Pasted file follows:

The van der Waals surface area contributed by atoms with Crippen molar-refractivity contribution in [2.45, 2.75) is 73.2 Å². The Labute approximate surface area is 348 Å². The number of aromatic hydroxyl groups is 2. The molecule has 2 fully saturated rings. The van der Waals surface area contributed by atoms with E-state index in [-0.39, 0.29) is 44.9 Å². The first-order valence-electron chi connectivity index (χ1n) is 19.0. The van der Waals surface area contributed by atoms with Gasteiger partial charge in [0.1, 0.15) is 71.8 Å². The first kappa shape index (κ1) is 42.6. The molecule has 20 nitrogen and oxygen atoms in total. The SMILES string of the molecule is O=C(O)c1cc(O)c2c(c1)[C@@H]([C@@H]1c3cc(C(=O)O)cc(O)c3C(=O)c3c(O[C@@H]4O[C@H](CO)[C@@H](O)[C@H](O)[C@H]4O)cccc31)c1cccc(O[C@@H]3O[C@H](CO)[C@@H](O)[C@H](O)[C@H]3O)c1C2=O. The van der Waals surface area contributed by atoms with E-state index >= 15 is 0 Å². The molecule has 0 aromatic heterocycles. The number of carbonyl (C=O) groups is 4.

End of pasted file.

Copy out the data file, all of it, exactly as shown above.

The van der Waals surface area contributed by atoms with Crippen molar-refractivity contribution in [2.45, 2.75) is 73.2 Å². The Labute approximate surface area is 348 Å². The number of aromatic hydroxyl groups is 2. The molecule has 2 fully saturated rings. The van der Waals surface area contributed by atoms with E-state index in [-0.39, 0.29) is 44.9 Å². The first-order valence-electron chi connectivity index (χ1n) is 19.0. The van der Waals surface area contributed by atoms with Gasteiger partial charge in [0.1, 0.15) is 71.8 Å². The first kappa shape index (κ1) is 42.6. The molecule has 20 nitrogen and oxygen atoms in total. The SMILES string of the molecule is O=C(O)c1cc(O)c2c(c1)[C@@H]([C@@H]1c3cc(C(=O)O)cc(O)c3C(=O)c3c(O[C@@H]4O[C@H](CO)[C@@H](O)[C@H](O)[C@H]4O)cccc31)c1cccc(O[C@@H]3O[C@H](CO)[C@@H](O)[C@H](O)[C@H]3O)c1C2=O. The van der Waals surface area contributed by atoms with E-state index >= 15 is 0 Å². The molecule has 0 aromatic heterocycles. The number of carbonyl (C=O) groups is 4.